Sonny Liston Was a Friend of Mine Summary

Thom Jones


(Literary Masterpieces, Critical Compilation)

After three well-received collections of stories, Thom Jones’s own story is well known: a hitch in the Marines in the 1960’s, a stint at the Iowa Writer’s Workshop in the 1970’s, failure to write and sell stories in the then- popular Raymond Carver mode, and ten years as a high school janitor. Then, one day he saw a successful old friend on television and, in envy and despair, sat down to write “The Pugilist at Rest” in his own manic voice; the story was picked out of the slush pile atThe New Yorker and won an O. Henry Award in 1993. Jones once sold three stories in a day, and his first book The Pugilist at Rest (1993) was a finalist for the National Book Award. It makes for a good story, and Jones has ridden the wave of it, hailed as, according to rhapsodic reviewers of that book and his second, Cold Snap (1995), “a major talent with great promise.”

One has a right, then, to expect that the “great promise” would be fulfilled by his third book. However, what Jones delivers in Sonny Liston Was a Friend of Mine is, to quote an old rock-and-roll lyric (one of Jones’s favorite devices), “the same old song.” It is a generous book in length, by the standards of short-story collections, at more than three hundred pages; as Jones said in an interview, he likes to give his readers their money’s worth. However, it is not such a generous fulfillment of Jones’s “great promise.” The themes and voices in most of the stories are much the same as in the first two collections. Although that in itself is not a crime—after all, a writer must be allowed to weave his or her own unique figure in the carpet—overall these stories are not as strong as those in his previous books. Granted, that weakness may be due to the fact that what was a unique voice in 1993—a hyped-up, dangerous, wild-man alternative to the well-made stories cranked out by so many Carver- copying M.F.A. graduates—now seems a bit strained and overdone, mainly because Jones himself has done it so many times. Perhaps the book is so generous in length because Jones loves the sound of his own voice and thus never seems to get where he seems to be going.

The other problem with Jones’s stories in this collection is that his characters are not very likable; character flaws are forgivable if they are interesting, but most of Jones’s characters are selfish, self-indulgent, and meaninglessly mean. The most obnoxious is Matthew, an out-of-work man who, as the title indicates, is “40, Still at Home,” and whose idea of a “commendable feat” is to sleep for twenty-two out of twenty-four hours. When he finds his cancer-racked mother’s dead body in bed, he searches her safe and is as delighted to find a prescription for morphine as he is to find her money. To avoid probate, he zips her in a sleeping bag, puts her in the freezer, takes some morphine and hops back in bed, feeling “absolutely, positively, right-on-the-money cap-ee- tal.” This is supposed to be comic, but it comes off as quintessential adolescent meanness.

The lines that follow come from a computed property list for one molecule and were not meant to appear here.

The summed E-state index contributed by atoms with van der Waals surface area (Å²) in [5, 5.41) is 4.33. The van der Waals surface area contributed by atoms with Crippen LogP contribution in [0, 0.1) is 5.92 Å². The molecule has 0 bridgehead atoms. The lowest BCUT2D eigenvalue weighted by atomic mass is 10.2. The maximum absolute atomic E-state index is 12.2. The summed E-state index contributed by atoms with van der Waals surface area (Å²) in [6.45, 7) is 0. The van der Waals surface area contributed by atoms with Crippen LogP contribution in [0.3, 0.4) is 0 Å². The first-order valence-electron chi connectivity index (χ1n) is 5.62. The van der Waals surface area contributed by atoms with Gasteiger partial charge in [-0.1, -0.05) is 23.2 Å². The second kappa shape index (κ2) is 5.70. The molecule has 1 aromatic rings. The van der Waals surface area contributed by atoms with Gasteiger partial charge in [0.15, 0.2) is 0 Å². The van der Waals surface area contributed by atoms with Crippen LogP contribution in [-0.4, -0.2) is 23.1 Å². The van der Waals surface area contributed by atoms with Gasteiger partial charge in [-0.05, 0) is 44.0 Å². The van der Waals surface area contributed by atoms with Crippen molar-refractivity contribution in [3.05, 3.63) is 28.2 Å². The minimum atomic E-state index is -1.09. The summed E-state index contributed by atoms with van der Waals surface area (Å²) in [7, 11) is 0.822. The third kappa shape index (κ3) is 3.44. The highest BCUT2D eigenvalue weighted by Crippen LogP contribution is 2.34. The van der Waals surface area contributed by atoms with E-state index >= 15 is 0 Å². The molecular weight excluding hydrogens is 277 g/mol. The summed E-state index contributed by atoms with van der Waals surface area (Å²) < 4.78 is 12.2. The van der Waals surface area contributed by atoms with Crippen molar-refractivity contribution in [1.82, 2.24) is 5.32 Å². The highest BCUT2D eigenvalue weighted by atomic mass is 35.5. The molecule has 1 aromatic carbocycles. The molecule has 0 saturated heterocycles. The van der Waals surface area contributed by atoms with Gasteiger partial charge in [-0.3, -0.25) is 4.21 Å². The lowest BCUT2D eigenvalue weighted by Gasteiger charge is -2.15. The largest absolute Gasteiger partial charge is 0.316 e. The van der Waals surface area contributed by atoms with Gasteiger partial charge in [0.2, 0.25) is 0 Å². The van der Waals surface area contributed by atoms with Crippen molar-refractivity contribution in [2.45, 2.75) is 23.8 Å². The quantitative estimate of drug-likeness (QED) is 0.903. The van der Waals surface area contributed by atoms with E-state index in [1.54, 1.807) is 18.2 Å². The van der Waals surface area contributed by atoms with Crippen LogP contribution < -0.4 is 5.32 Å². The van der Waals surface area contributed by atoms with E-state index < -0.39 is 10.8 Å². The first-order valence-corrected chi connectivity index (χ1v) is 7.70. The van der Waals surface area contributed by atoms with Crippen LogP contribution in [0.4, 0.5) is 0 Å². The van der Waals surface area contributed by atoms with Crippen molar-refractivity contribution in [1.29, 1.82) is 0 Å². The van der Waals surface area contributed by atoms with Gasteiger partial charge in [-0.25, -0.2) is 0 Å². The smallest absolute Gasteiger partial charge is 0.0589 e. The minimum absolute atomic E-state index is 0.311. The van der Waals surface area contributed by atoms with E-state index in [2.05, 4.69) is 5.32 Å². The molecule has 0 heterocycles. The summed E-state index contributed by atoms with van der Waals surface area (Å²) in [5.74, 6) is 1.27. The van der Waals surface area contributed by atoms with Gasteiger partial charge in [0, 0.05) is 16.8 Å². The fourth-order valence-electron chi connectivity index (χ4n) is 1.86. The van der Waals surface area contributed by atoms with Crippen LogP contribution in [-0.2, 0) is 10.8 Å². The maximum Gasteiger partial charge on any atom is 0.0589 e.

In “Tarantula,” thirty-eight pages are devoted to making life hell for John Harold Hammermeister, an ambitious, admittedly not very likable, young academic who takes the job as assistant principal at W. E. B. Du Bois High School in urban Detroit. Hammermeister, who has big plans of climbing the ladder to the position of state superintendent, keeps a tarantula on his desk to intimidate students and faculty, but he meets his comeuppance from a janitor who reads Joseph Conrad and who stabs the tarantula with a pencil. Then, with the help of another janitor, he puts duct tape over Hammermeister’s eyes and mouth and beats his legs, knees, and elbows with a baseball bat. These events are portrayed with great satiric fun, with former janitor Jones self-indulgently enjoying himself.

The Vietnam stories in this collection are predictable and seem to be excuses for brutality; they do not add anything to an understanding of that complex conflict and the men who were victimized by it. “The Roadrunner” is an account of Marines stationed at Oceanside, California, going to Tijuana for obvious and not interesting encounters with prostitutes, concluding with one of the men pouring gasoline over a roadrunner and setting it afire. While the act suggests the kind of cruelty and barbarism required to go to Vietnam and do the dirty work to be done there, and echoes the images of that war in which many were immolated by napalm, one must ask whether the story illuminates those atrocities or merely trivializes them.

Payback time, a favorite Jones plot ploy, takes place in the next story, “A Run Through the Jungle,” complete with the usual Vietnam War story references to “slopes,” “klicks,” “toe-poppers,” and “dinks.” Although the plot focuses on the efforts of...

(The entire section is 1974 words.)